1. Risky vitamins? Don't believe it!

    Based on the recent headlines, you'd think swallowing a vitamin is almost as bad as swallowing razorblades.

    Common, safe nutrients and ordinary multivitamins are being blamed for everything in the book -- and now, a new study claims any number of vitamins will cause women to die early.

    But don't panic, ladies -- because like the other studies that claim vitamins come with risks, this one's not even worth the paper it's printed on.

    First, the details meant to impress and frighten you at the same time: A study of some 39,000 women tracked for 19 years finds that those who took multivitamins, vitamin B6, folic acid, iron, magnesium, zinc, and/or copper had an ever-so-slightly higher risk of death from any cause than women who took no vitamins at all.

    But here are some details that aren't as prominent in the over-the-top coverage of this vitamin panic: The women were asked about their vitamin habits just three times in that 19-year period.

    No one was actually given vitamins or placebos... no one's habits were actually monitored... no one gave blood and the researchers don't even know much about the overall health of the individual women in the study beyond what they reported in those surveys.

    At best, you've got the weakest of all weak associations you could possibly make from an observational study -- but it's actually even worse than that.

    Much worse -- because an analysis by the Alliance for Natural Health finds that the supposed increase in death risk only appeared after some statistical "adjustments" that look to me more like statistical torture.

    For example, women who had a healthy lifestyle and took vitamin C lived longer -- but for that, the credit went to the healthy lifestyle.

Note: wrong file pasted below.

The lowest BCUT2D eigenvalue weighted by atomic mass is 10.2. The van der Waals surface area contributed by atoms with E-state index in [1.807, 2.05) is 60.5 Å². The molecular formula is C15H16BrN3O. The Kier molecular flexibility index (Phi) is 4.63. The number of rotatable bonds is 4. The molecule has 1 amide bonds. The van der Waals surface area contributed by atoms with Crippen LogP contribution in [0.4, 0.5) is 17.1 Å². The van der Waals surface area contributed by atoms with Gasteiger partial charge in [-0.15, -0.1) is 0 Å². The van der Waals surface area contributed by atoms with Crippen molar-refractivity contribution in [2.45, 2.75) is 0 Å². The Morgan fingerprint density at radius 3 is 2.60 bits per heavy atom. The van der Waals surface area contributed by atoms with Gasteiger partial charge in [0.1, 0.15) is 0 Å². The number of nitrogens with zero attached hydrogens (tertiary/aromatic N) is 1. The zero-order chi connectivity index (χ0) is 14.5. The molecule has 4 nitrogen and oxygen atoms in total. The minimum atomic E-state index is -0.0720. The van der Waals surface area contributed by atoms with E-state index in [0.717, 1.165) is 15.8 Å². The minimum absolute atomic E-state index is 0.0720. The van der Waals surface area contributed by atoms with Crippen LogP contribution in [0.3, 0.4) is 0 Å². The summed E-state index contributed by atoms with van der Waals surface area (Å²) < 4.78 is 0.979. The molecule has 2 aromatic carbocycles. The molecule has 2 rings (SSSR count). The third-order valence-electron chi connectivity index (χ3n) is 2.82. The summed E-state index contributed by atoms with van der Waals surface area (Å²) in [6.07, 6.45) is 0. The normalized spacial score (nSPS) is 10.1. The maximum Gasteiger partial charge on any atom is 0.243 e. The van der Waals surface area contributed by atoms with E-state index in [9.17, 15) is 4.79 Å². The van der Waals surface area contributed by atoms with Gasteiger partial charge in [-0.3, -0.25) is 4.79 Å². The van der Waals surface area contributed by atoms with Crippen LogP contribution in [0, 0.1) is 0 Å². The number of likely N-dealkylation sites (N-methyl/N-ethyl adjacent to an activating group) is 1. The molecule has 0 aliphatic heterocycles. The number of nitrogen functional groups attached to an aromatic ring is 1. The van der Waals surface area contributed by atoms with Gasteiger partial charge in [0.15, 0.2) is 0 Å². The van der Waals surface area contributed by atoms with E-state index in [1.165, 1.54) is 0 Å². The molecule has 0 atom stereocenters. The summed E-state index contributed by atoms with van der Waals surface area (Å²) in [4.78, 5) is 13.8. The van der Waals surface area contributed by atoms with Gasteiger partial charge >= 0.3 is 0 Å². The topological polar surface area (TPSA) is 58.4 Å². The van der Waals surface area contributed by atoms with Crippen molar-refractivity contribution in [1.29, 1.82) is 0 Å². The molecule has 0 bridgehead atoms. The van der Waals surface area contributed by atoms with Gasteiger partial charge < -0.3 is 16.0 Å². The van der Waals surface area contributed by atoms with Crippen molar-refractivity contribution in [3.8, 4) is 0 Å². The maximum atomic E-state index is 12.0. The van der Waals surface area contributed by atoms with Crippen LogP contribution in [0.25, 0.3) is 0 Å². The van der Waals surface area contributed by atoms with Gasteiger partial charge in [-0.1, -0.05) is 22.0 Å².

There was a similar adjustment for "healthy eating" despite the fact that only two of the three surveys -- spaced 18 years apart -- even asked about food.

    "(T)he authors just manipulated the data until they got what they wanted and more: Supplements not only didn't help--they were killers!" the ANH wrote in its analysis. "And the lazy, biased, or naïve major media took it from there."

    You can get the "rest of the story" right here.

    Here's the bottom line on vitamins: Over the past 27 years, there have been exactly 11 deaths blamed on vitamin overdose. Medications, on the other hand, killed more than 37,000 Americans in 2009 alone -- making legal drugs the nation's leading cause of accidental death.

    You tell me which is safer.

  2. The 'secret ingredient' in coffee

    I love a good mystery -- and there's one brewing right now in the world of coffee.

    You've probably already heard that java can help protect you against everything from dementia to Parkinson's to colon cancer.

    Now, a new study has found two ingredients in particular that seem to work together to protect you against Alzheimer's disease. One is caffeinate, and the other is...well, that's where the mystery comes in.

    Previous research had shown that pure caffeine itself improved cognition in mice with symptoms of Alzheimer's. But according to the results of this latest study, caffeinated coffee could give you an even bigger brain boost than caffeine alone. Take a look...

    Researchers from Tampa's University of South Florida gave mice either pure caffeine, regular coffee, or decaf coffee. They found that mice that got the "real" brew had the highest blood levels of granulocyte colony stimulating factor, or GCSF.

    That's a protein that plays a key role in the immune system. High levels of it has also been linked to better memory, and low levels have been tied to Alzheimer's.

    It's no wonder GCSF is such a powerhouse. The researchers say that it benefits your brain in three different ways.

    First, it suppresses the production of beta amyloid, the plaque that is believed to be the cause of Alzheimer's. But
    it doesn't stop there. GCSF also goes to work destroying any existing beta amyloid. Finally, it produces connections in your brain, and encourages the birth of new brain cells.

    Since pure caffeine alone didn't produce the same surge in GCSF, researchers believe it's the combination with the "mystery ingredient" that provides the boost.

    Coffee -- especially espresso -- is also one of the top natural sources of niacin, a key vitamin that can help prevent heart attacks and stroke.

    One recent study found women who drank more than a cup a day had a 25 percent lower risk of stroke than women who drank no coffee.

    And of course, one of coffee's most notable effects on your brain is its ability to wake it up each day. I know my own
    always seems to function just a little bit better after the second cup.

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